When Games Become a Part of Reality

reality-is-for-non-gamers

As technology advances, video game developers are able to portray realism in their games much more accurately: graphics make video games look like movies, AIs interact with characters at an uncanny level, and the stories can hit closer to home than ever before. Still, some people will always look at video games as unrealistic and fantastic in nature; never to really cross the boundary between real and unreal.

As many of you know, the Detroit Tigers and the San Francisco Giants played against each other in the World Series. As an avid Tiger’s fan I was disappointed, to say the least, when my Tiger’s were swept by the Giants. I still had hope, however, when I attended Game 3 at Comerica Park with my mom. Granted my hope was misplaced and we still lost, I came away from the game with a new respect for MLB 2k12. When the Tiger’s players came up to the plate for their first at-bats instead of playing a montage of successful hits on the big screen, they chose to show each player’s in-game selves going up to bat. It was an interesting way to mesh game and reality and it caught the attention of everyone sitting around me. It was also a nice marketing move by EA; as one of their most popular commercials for the game emphasizes the realism within the game:

As a fan whose team just lost the World Series, I’d like to pick up a copy of the game just so I can go back and recreate the feeling of being a winner. If you’re a sports fan you can’t honestly say that this commercial doesn’t hit home just a little bit! The truth of the matter is that games evoke the same feelings as real life situations and sometimes (most times!) just as powerfully.

Another instance of gaming crossing the boundaries of reality was when a group of people decided to play NHL 13 (link may not work until DeadSpin’s servers is back up!) in place of a real hockey game that was supposed to take place. For the past two months NHL fans have been missing out on hockey because of the lockout but when you have a game like NHL 13 where all the teams are present and all the current rosters are available, you can recreate the games that you’re supposed to be watching. It’s actually proven to be quite the push to buy the game as well, as EA reported seeing a 9% increase in the sales of the game the first week it was out; which they’re attributing to the lockout.

I think as games get more and more realistic and as real life scenarios change, video games may be accepted as an honest way to experience real life situations. Video games are meant to be immersive and simulate real life, they pull on your heartstrings and immerse you in their stories in such a way that it seems natural  that they become a  more regular part of our daily lives.

Both comments and pings are currently closed.

2 Responses to “When Games Become a Part of Reality”

  1. Torill says:

    Thank you for an interesting post and a nice blog. I am not sure I agree with you though. Games have always been a part of reality. What you are describing appears to be electronic games being used for machinima of the flesh-world games. Which leads me to a question: Are the scenarios you describe copies of the games they portray, or are there different outcomes?

    I also have to disagree with you on this: “Video games are meant to be immersive and simulate real life, they pull on your heartstrings and immerse you in their stories in such a way that it seems natural that they become a more regular part of our daily lives.” I don’t think we should reduce video games to simulations. They are games, and have their own use, goal and attraction. They are only “meant” to be entertaining or at least engaging – if you look at them all, and want to generalise about them. Some video games may be meant to be immersive simulations, but I don’t really think that’s the main goal of every video game.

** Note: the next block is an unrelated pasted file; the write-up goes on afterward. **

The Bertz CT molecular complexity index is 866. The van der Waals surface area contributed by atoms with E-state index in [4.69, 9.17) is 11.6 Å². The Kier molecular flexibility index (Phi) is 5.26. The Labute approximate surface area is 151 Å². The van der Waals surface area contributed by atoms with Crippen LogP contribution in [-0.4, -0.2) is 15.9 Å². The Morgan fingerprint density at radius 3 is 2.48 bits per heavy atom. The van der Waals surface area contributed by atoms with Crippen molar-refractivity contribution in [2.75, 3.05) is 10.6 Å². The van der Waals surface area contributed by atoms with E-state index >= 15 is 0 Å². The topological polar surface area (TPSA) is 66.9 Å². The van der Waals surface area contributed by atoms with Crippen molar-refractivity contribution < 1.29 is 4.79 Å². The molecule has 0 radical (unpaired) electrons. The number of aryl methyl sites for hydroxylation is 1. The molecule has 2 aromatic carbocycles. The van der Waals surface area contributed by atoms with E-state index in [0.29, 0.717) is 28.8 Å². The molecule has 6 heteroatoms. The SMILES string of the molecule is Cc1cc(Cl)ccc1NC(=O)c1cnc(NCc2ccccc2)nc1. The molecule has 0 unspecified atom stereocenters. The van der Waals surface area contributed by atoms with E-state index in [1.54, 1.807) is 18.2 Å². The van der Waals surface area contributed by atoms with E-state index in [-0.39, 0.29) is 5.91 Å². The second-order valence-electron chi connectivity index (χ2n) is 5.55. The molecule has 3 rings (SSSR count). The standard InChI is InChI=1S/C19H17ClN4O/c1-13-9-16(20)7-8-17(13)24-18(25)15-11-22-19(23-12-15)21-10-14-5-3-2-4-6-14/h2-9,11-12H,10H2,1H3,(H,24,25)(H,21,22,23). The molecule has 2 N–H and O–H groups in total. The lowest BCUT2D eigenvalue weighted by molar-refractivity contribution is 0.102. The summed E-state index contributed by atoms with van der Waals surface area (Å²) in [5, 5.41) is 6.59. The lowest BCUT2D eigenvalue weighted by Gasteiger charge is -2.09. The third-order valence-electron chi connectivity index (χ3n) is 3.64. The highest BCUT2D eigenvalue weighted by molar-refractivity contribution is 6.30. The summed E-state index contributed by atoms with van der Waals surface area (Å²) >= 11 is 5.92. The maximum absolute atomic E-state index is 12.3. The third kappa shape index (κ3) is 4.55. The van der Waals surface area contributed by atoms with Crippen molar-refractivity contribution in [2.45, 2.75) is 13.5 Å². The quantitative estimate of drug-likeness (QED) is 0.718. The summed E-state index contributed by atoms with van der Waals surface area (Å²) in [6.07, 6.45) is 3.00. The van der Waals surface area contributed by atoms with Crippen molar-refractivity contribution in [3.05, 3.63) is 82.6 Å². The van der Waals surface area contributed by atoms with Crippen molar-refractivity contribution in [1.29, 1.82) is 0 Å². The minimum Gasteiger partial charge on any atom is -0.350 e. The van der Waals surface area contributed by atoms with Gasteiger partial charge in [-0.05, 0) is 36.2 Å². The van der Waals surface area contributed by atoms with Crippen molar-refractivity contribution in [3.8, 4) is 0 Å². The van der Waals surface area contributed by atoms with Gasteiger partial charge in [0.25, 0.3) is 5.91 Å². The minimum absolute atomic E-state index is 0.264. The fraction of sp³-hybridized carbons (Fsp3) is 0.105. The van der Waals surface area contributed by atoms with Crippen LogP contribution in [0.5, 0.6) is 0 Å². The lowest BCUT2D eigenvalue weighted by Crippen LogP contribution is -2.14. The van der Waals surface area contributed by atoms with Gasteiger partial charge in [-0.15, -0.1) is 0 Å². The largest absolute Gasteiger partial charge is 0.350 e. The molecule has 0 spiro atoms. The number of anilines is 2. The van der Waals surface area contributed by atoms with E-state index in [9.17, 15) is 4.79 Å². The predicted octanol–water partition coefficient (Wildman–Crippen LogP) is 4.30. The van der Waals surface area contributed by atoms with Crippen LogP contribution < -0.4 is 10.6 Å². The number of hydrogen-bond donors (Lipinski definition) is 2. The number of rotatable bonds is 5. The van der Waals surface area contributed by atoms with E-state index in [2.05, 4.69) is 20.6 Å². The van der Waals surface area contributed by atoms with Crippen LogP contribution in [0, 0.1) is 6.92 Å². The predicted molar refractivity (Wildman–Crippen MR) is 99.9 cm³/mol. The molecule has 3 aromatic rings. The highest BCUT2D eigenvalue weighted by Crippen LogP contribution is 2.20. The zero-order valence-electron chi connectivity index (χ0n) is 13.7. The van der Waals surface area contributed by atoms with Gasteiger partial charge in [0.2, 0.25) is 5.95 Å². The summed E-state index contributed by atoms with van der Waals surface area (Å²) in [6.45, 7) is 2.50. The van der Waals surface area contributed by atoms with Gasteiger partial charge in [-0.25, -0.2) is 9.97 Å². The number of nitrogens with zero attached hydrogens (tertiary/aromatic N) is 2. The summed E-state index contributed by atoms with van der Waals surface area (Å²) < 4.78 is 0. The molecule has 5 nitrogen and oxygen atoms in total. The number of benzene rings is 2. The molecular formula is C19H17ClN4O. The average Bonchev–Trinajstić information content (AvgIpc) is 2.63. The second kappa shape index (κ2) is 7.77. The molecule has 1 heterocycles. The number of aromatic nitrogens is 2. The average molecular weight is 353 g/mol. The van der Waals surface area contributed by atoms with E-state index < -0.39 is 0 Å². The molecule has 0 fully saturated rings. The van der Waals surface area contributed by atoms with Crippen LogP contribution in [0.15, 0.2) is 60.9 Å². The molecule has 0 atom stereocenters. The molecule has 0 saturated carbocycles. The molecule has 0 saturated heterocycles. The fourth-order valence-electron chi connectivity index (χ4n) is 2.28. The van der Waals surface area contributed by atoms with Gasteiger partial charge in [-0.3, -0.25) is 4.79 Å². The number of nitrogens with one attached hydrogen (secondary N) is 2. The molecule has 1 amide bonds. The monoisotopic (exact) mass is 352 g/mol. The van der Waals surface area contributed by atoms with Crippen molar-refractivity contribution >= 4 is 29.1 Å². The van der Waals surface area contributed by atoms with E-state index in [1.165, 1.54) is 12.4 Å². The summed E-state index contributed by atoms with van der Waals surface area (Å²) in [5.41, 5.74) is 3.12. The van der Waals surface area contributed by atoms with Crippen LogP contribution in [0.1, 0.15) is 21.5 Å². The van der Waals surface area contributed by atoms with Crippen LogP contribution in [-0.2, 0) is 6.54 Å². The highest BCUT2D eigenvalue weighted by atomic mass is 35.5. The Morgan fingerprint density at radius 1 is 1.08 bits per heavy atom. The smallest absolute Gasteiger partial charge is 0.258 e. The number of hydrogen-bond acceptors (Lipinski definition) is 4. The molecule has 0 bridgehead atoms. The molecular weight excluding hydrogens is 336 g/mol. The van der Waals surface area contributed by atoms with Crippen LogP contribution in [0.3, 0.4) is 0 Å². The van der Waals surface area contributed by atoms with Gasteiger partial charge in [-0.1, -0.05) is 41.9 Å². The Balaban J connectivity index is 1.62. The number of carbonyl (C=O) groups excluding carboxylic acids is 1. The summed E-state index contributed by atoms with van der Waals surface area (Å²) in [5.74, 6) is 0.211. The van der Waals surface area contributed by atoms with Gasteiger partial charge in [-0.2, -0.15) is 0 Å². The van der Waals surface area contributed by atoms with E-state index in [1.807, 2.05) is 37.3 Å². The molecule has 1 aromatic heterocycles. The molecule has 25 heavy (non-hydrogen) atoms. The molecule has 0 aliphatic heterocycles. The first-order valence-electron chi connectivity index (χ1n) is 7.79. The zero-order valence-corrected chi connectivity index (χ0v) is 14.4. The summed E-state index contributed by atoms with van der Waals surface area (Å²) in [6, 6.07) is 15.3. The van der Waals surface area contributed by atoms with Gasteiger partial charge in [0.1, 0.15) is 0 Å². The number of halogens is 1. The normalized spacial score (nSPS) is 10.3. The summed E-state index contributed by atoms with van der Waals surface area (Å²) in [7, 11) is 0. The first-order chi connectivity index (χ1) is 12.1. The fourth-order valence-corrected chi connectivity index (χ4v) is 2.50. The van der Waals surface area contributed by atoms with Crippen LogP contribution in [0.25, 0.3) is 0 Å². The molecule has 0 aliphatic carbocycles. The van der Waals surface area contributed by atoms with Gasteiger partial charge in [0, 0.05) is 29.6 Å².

• Nicole Marie says:

      Torill,

      Thanks for the comment! I understand what you’re saying, and to your first question I think they are meant to just be copies of the games they portray. The MLB gaming franchise makes a point with the trailer posted to mention how realistic the game feels; like you are attending an actual baseball game at the stadium. So, I’d have to conclude that they are indeed attempting to recreate the games they’re portraying. As to whether or not it would be described as machinima, I think that could be debated and I’m not entirely sure where I would stand on that! While the gameplay could be considered cinematic, I would say that’s a stretch. Unless you’re speaking to something I’m missing!

      I also agree with you that we should never reduce games/gaming to just being simulations. My intended audience for this post was more-so people outside of gaming (“parents who just don’t understand”) who think that their kids are out of touch with reality because they play video games. So, my intention was to convince the outsiders that while games may appear to simply be simulations, the simulation is so realistic that we should not debase their value in teaching real world lessons. I also believe that many games want to pull you in emotionally; no matter what the emotion may be. And that may generalize games a little too much, but I think it would also be difficult to find a developer who claims to not want to make a game that ties their audience members in on some emotional level. In that way I feel games are intended to be immersive, but again that’s to an extent!

      I hope this clarifies some for you, I’m open to anything you want to discuss more!